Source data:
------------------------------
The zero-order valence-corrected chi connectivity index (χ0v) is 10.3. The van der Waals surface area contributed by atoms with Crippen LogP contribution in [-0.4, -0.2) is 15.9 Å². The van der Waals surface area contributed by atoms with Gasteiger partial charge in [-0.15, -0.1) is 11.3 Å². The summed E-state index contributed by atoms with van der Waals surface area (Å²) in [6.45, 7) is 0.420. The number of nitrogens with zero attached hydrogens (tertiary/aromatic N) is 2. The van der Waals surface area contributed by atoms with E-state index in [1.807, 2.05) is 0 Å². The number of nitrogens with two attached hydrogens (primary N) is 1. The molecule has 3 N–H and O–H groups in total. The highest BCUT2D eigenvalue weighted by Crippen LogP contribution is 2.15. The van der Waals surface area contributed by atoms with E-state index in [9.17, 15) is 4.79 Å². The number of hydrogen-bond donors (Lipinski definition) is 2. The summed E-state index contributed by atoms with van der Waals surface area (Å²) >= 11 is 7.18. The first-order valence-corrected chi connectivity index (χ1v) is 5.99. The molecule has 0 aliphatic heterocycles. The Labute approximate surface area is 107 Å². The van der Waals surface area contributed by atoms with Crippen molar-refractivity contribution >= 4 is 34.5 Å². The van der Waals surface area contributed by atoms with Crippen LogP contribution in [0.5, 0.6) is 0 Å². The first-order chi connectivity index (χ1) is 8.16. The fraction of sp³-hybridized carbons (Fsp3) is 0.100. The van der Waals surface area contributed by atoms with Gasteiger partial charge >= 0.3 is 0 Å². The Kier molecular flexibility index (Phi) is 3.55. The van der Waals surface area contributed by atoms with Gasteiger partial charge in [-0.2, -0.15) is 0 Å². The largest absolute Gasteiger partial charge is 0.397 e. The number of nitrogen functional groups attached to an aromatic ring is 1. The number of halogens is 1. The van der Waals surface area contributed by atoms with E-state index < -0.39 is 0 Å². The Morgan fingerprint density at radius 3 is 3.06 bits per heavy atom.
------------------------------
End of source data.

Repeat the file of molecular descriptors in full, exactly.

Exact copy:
The zero-order valence-corrected chi connectivity index (χ0v) is 10.3. The van der Waals surface area contributed by atoms with Crippen LogP contribution in [-0.4, -0.2) is 15.9 Å². The van der Waals surface area contributed by atoms with Gasteiger partial charge in [-0.15, -0.1) is 11.3 Å². The summed E-state index contributed by atoms with van der Waals surface area (Å²) in [6.45, 7) is 0.420. The number of nitrogens with zero attached hydrogens (tertiary/aromatic N) is 2. The van der Waals surface area contributed by atoms with E-state index in [1.807, 2.05) is 0 Å². The number of nitrogens with two attached hydrogens (primary N) is 1. The molecule has 3 N–H and O–H groups in total. The highest BCUT2D eigenvalue weighted by Crippen LogP contribution is 2.15. The van der Waals surface area contributed by atoms with E-state index in [9.17, 15) is 4.79 Å². The number of hydrogen-bond donors (Lipinski definition) is 2. The summed E-state index contributed by atoms with van der Waals surface area (Å²) >= 11 is 7.18. The first-order valence-corrected chi connectivity index (χ1v) is 5.99. The molecule has 0 aliphatic heterocycles. The Labute approximate surface area is 107 Å². The van der Waals surface area contributed by atoms with Crippen molar-refractivity contribution >= 4 is 34.5 Å². The van der Waals surface area contributed by atoms with Crippen LogP contribution in [0.5, 0.6) is 0 Å². The first-order chi connectivity index (χ1) is 8.16. The fraction of sp³-hybridized carbons (Fsp3) is 0.100. The van der Waals surface area contributed by atoms with Gasteiger partial charge >= 0.3 is 0 Å². The Kier molecular flexibility index (Phi) is 3.55. The van der Waals surface area contributed by atoms with Gasteiger partial charge in [-0.2, -0.15) is 0 Å². The largest absolute Gasteiger partial charge is 0.397 e. The number of nitrogen functional groups attached to an aromatic ring is 1. The number of halogens is 1. The van der Waals surface area contributed by atoms with E-state index < -0.39 is 0 Å². The Morgan fingerprint density at radius 3 is 3.06 bits per heavy atom.